# Re: Dupla Cables

```As some one who is presently making his own cable system this very
moment and as an Electrical Engineer I thought I would add my own 2
cents in - [sorry but in this digest mode I will have to put in breaks
for the author since the carrots are gone]
Chris Wells

From: Mortimer Snerd <n9720235 at cc_wwu.edu> aka Justin Collins
My understanding was that both voltage and amps could kill you, if they
were
high enough, and that the higher voltage of the Dupla system was a
reasonable
compromise, as it allows a lower amperage.

>Comment from Chris Wells
Well it is the current, but the voltage is what pushes the current so
they go hand in hand.
Think about Static Discharge - did you know that the voltage can reach
25,000 volts?? (typical is closer to 10,000) but the current is very
small and the event is very very short (.0000000005 Seconds)
My understanding is that the Dupla system has a cable source voltage of
24V and the cable is a high resistance type.  Due to the higher
resistance than a standard control wire, the current will be less.  You
can use the following simple formulas to determine what will flow
Volts = Resistance (ohms) X Current
With a Radio Shack \$10 volt/resistance meter you can measure the
resistance of the cable or if Dupla publishes it you can solve for
current and get
Current = 24 Volts /  Resistance specified or measured
Wattage can be calculated as:
Watts = Voltage X Current or
Watts = Current X Current X resistance
In the Dupla system the current will be lower since the resistance is >>
than standard cable.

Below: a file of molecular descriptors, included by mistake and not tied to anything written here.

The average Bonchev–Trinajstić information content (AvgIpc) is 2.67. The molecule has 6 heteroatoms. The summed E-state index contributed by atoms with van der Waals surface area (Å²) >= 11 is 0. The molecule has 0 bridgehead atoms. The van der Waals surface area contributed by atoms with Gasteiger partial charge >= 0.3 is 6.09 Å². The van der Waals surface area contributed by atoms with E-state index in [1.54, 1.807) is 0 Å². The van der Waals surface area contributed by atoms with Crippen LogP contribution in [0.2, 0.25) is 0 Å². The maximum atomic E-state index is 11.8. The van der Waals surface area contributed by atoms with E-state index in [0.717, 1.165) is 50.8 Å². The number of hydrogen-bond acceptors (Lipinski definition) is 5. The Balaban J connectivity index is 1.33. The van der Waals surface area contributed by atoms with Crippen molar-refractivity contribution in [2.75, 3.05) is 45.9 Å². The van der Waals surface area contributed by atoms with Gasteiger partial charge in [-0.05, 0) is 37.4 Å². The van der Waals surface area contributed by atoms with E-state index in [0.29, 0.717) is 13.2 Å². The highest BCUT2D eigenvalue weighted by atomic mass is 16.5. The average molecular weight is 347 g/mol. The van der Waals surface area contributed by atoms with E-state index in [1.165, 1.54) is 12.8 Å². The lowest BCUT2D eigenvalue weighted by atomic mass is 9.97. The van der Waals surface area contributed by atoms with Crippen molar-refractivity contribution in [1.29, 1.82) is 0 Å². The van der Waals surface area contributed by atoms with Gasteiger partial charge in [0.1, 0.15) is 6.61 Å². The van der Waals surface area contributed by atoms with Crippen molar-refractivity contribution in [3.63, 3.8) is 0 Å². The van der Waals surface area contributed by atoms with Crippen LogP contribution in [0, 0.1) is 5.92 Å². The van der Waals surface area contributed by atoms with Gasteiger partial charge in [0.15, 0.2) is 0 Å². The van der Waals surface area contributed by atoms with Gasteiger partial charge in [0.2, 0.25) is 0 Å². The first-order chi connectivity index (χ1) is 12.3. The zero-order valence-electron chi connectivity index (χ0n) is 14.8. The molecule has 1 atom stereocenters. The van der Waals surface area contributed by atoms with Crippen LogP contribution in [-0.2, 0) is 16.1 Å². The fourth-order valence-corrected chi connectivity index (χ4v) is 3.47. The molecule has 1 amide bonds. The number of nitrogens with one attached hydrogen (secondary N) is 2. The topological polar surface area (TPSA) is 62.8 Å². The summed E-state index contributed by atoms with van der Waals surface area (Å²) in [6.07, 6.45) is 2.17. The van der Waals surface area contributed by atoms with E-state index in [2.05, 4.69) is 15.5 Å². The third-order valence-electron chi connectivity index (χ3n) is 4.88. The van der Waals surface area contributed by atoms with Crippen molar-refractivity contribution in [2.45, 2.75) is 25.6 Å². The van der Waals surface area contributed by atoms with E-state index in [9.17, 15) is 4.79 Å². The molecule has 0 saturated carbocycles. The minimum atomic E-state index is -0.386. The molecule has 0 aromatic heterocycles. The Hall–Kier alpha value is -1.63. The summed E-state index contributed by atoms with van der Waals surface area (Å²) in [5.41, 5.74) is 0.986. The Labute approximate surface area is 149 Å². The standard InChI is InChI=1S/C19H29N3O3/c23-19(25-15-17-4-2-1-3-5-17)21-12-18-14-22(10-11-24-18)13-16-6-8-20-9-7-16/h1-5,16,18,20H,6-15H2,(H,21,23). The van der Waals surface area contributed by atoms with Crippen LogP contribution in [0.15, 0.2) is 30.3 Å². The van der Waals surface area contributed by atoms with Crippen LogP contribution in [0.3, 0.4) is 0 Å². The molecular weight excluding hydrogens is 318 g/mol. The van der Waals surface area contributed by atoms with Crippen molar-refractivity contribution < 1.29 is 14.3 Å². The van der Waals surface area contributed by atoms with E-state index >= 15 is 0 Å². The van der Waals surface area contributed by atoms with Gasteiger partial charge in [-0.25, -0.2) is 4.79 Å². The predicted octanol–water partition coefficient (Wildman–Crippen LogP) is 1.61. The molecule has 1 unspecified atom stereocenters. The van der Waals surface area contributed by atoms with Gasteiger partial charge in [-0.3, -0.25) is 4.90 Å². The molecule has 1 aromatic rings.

At the same time this means the cable will heat more per unit length and
may be tough to handle.  That is one reason why I am choosing to use
standard teflon coated 26 gauge stranded wire.  The bigger reason though
is that it is cheap.  Note that teflon is very heat resistant (most
cables coated this way are rated to ~200F) and very strong relative to
abbrassion.  I could go to a smaller gauge but it becomes rather
delicate.

>From: Mortimer Snerd <n9720235 at cc_wwu.edu>aka Justin Collins
As for overheating the aquarium, I'm not terribly worried about that as
I plan
to use a temperature controller to turn off the cables when the water
gets too
hot.  My hood is also well ventilated, so I don't run into problems with
heat
due to that.  Also, is there really a good way to know how much water is
cycling
through the substrate?

>Comment from Chris Wells
Very good point since this is the whole point of the excersize.  We want
a slow but steady exchange of water through the substrate.  In an
experimental stage one could use dye to see the flow but who wants to
muck up a tank that way?  I will be thinking of a way - perhaps the
temperature differential from the water to the gravel could be an
indirect way to indicate the flow since it is the mechanism that is
driving the process.  I suggest you (we) put a thermometer in the gravel
and then one 6 inches above.  If you want a way to throtle your input
you could use a "Variac" autotransformer in front of the step down
transformer and size your cable for the higher wattage range.  This
special transformer can deliver 0 - 140% of the voltage from the wall by
the twist of a knob.  They can be found in most electrical component
suppliers like Newark ( http://www.newark.com/ ) and cost will most
likely be about \$45.  This way you can adjust the differential and see
how the plants respond.  This is what I plan to do.

>From: Mortimer Snerd <n9720235 at cc_wwu.edu>aka Justin Collins
If there is, I would really, really like to know so I
can set up a couple of 10 gallon aquariums with just cables and and
substrate
and spend a couple of days messing around with this stuff.  Basically
what I'm
trying to find out is if there is a good reason to use a lower wattage
cable
that is on more vs. a high wattage cable that may only be on half as
much.

>Comment from Chris Wells
As I said before the issue is most likely cable temperature.  It is
easier to handle a cooler wire.  Of course this gets back to the whole
issue of water movement.  I do think that you want the concentration and
spacing that Dupla has recommended since that will help move/circulate
the water through the substrate.  So I have doubled up my regular wire